April 30, 2012

Finding The Sweet Spot—Cruising with Kids

Maia began circus when she was six--it has consistently stayed her dream and passion
How old? How long? What works? What doesn’t? I get asked variations of these questions all the time when it comes to cruising with kid(s). My favourite—which we’re asked more than you would think—is, Did we bring Maia with us for the trip?

When we say that yes, indeed, our seven, eight, nine, now ten-year-old (how the heck did that happen?) is along for the ride the question inevitably goes back to one of the ones above. And the oft spoken assumption is pretty soon she’ll be a terrible teen who will rebel against our lifestyle and will want to go shopping in the mall—and what will we do then?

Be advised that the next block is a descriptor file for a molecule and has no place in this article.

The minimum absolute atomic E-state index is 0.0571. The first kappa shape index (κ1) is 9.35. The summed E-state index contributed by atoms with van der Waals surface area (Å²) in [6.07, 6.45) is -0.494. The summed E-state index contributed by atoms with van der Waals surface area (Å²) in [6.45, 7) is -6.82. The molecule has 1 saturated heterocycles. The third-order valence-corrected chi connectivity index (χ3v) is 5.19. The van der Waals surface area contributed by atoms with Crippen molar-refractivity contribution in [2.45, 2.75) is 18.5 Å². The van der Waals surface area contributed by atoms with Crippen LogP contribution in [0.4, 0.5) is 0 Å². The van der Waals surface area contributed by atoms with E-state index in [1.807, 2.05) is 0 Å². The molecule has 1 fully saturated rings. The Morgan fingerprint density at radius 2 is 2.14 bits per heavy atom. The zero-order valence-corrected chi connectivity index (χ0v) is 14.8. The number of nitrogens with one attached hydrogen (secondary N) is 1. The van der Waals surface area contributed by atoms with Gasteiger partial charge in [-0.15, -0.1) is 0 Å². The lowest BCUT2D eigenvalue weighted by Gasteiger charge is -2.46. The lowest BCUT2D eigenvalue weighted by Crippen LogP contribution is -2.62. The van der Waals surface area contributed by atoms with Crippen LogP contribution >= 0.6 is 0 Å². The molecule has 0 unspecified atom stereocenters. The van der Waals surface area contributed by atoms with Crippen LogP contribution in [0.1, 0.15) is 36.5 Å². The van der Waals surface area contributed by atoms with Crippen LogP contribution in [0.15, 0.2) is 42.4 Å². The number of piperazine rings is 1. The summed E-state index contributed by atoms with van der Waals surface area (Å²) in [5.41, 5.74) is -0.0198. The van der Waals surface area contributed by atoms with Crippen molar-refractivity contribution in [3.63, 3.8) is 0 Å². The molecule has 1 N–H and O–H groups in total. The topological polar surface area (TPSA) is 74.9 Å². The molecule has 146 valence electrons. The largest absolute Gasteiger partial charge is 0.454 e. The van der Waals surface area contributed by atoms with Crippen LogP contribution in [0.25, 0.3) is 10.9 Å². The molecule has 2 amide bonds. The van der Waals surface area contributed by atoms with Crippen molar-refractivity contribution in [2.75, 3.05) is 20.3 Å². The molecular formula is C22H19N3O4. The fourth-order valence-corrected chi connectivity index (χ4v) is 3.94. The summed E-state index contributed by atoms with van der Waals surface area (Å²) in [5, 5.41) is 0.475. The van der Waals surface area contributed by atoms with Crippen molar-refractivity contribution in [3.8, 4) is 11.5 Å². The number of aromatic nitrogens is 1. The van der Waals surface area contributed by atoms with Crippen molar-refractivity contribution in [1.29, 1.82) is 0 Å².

First let me say this—cruising kids come in all ages. We’ve met folks cruising with newborns (many born along the way) and people cruising with their young adult ‘kids’.  The bulk of the kids fall between the ages of five and 12 though—and with good reason. Cruising with kids under five is a whole bunch of work—it can be fun work, but it can also be isolating (you don’t get invited to as many parties or on the longer excursions) and exhausting (night watches take on a whole new level of complexity when you know you have a busy day ahead).
If you asked her what she misses most about life before sailing she would tell you she misses the circus
Teens are a totally different challenge—but not for the reason you think…
Rebellion, we’re told, is seldom the issue. Excessive maturity is.

Most parents when they plan to cruise with their kids have this hazy idea that while sailing together will promote family togetherness it will also give their kids a chance to evolve into their best selves without the pressures of peers, the excesses of westernized life and the limitations of schools that teach to the test.